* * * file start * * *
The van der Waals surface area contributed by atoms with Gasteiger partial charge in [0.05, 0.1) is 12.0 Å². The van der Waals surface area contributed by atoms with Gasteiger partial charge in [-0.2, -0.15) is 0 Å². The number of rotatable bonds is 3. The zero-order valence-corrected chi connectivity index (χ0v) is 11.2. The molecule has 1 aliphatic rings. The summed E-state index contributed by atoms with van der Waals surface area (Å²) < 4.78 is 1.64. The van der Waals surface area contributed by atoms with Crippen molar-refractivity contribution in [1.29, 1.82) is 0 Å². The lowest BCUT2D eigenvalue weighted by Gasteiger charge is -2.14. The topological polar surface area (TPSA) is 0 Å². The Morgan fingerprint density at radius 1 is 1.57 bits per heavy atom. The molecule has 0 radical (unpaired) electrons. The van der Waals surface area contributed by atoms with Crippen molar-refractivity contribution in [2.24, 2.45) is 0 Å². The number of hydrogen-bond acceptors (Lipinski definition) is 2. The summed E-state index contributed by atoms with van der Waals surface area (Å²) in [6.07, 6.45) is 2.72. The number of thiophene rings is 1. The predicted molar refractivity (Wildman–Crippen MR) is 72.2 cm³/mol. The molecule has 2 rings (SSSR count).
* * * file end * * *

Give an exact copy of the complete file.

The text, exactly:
The van der Waals surface area contributed by atoms with Gasteiger partial charge in [0.05, 0.1) is 12.0 Å². The van der Waals surface area contributed by atoms with Gasteiger partial charge in [-0.2, -0.15) is 0 Å². The number of rotatable bonds is 3. The zero-order valence-corrected chi connectivity index (χ0v) is 11.2. The molecule has 1 aliphatic rings. The summed E-state index contributed by atoms with van der Waals surface area (Å²) < 4.78 is 1.64. The van der Waals surface area contributed by atoms with Crippen molar-refractivity contribution in [1.29, 1.82) is 0 Å². The lowest BCUT2D eigenvalue weighted by Gasteiger charge is -2.14. The topological polar surface area (TPSA) is 0 Å². The Morgan fingerprint density at radius 1 is 1.57 bits per heavy atom. The molecule has 0 radical (unpaired) electrons. The van der Waals surface area contributed by atoms with Crippen molar-refractivity contribution in [2.24, 2.45) is 0 Å². The number of hydrogen-bond acceptors (Lipinski definition) is 2. The summed E-state index contributed by atoms with van der Waals surface area (Å²) in [6.07, 6.45) is 2.72. The number of thiophene rings is 1. The predicted molar refractivity (Wildman–Crippen MR) is 72.2 cm³/mol. The molecule has 2 rings (SSSR count).